Gendered stereotypes maintain the gender binary and the systems of power within it.[41]

People outside of the gender binary also experience harmful stereotypes, and are both affected by cisgender stereotypes and biases regarding being transgender or gender nonconforming. For example, the labels "mentally ill" and "confused" are stereotypes uniquely assigned to transgender individuals by cisgender people.[42] Interesting enough, transgender children themselves appear to endorse less gender stereotypes at a young age and are tolerant of larger levels of gender nonconformity.[28] Often, stereotypes applied by cisgender individuals to transgender and gender nonconforming people are a combination of stereotypes surrounding biological sex and broader stereotypes about transgender identities. These result in conflicting and false images that directly and violently harm trans people; a study in conducted in 2021 found that cis individuals would stereotype a trans-man as "aggressive like cis-men, weak like cis-women, and mentally ill like trans-women."[42] Transphobic stereotypes like these contribute to violence against trans and gender nonconforming communities, where transgender individuals are physically assaulted or killed, misgendered, denied access to spaces that affirm their identity, and are legally blocked from changing their identifies on government and other official documents.[42] Discrimination and assault rates are even higher for trans and gender nonconforming people of color than their white counterparts. In 2017, a study found that it was 2.7 times more likely for BIPOC trans and gender nonconforming individuals to be sexually or physically assaulted and intimidated than white transgender and gender nonconforming people.[41]


Cisnormativity is a product of the gender binary that assumes people are cisgender, meaning that their gender identity matches their sex assigned at birth.[22] Both binary and nonbinary transgender individuals are excluded from this ideology.[22] This leads to individuals outside the gender binary experiencing disparities in health and violence at individual, interpersonal, and institutional levels due to their non-normative status.[43]


The gender binary, and especially unwavering belief in the binary, creates a hierarchal system in which those who are gender nonconforming, transgender, non-binary and so forth may be pathologized, and be viewed as abnormal and disrupting the "status quo" and may be discriminated and harmed as a result.[16]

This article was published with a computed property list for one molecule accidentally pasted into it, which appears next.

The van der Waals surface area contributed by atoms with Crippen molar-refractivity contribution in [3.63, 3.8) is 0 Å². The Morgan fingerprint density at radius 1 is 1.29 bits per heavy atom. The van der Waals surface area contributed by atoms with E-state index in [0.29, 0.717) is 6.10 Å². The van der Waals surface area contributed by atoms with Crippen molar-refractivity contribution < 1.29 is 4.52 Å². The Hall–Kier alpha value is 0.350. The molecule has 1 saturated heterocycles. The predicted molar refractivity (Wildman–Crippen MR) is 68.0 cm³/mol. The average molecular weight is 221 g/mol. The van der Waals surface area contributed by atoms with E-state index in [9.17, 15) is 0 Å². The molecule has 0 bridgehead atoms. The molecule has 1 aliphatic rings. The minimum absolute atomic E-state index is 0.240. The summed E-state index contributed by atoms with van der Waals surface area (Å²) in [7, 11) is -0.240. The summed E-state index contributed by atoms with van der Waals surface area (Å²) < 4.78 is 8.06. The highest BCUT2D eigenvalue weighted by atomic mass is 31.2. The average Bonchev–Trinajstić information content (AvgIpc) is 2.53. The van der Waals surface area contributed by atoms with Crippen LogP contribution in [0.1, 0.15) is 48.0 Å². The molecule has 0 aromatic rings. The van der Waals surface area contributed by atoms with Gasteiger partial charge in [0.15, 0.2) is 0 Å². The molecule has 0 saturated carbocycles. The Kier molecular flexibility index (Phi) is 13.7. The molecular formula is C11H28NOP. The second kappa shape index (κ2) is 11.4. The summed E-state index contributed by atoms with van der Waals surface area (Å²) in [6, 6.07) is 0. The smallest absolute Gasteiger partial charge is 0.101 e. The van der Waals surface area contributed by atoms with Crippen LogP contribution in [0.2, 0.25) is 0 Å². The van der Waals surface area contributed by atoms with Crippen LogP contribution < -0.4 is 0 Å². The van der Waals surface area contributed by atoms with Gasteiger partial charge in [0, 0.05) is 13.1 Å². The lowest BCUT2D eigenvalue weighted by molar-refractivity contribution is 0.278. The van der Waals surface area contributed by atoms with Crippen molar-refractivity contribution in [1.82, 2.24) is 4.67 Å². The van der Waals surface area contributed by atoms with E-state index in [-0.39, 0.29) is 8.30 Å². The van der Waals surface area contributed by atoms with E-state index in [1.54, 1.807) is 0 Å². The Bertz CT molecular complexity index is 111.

Gender binarism poses limitations on the adequacy of medical care provided to gender-nonconforming patients. There is a large gap in medical literature on non-binary populations who have unique healthcare needs.[44] A lack of cultural competency about nonbinary gender identities among providers contributes to nonbinary transgender individuals facing greater health disparities than both binary transgender and cisgender individuals.[45]

In media

There are many public figures that have opposed the gender binary by wearing clothing not typically associated with their perceived gender or their gender identity, such as Prince, David Bowie, Kurt Cobain, Jaden Smith, Ruby Rose, Rain Dove, Billy Porter, and Harry Styles.[46][47][48] Public figures that identify as of non-binary gender include Sam Smith, Indya Moore, Brigette Lundy-Paine, King Princess, Jonathan Van Ness, Bex Taylor-Klaus, Amandla Stenberg, Demi Lovato, and more.[49][50][51]

A popular figure in the music industry, Harry Styles' appearance on the cover of American Vogue in 2020 was popular for his rejection of gendered clothing norms.[52] Styles rejected the implicit separation of feminine and masculine by wearing both a dress, a clothing item associated with women, as well as a blazer, which is associated with men for the Vogue cover.[52][53] His embrace of both clothing associated with women and men is a rejection of the gender binary.[53]

See also


  1. ^ In this context the word "binary" often functions as a noun, unlike several other uses of the word, where it is an adjective.


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Further reading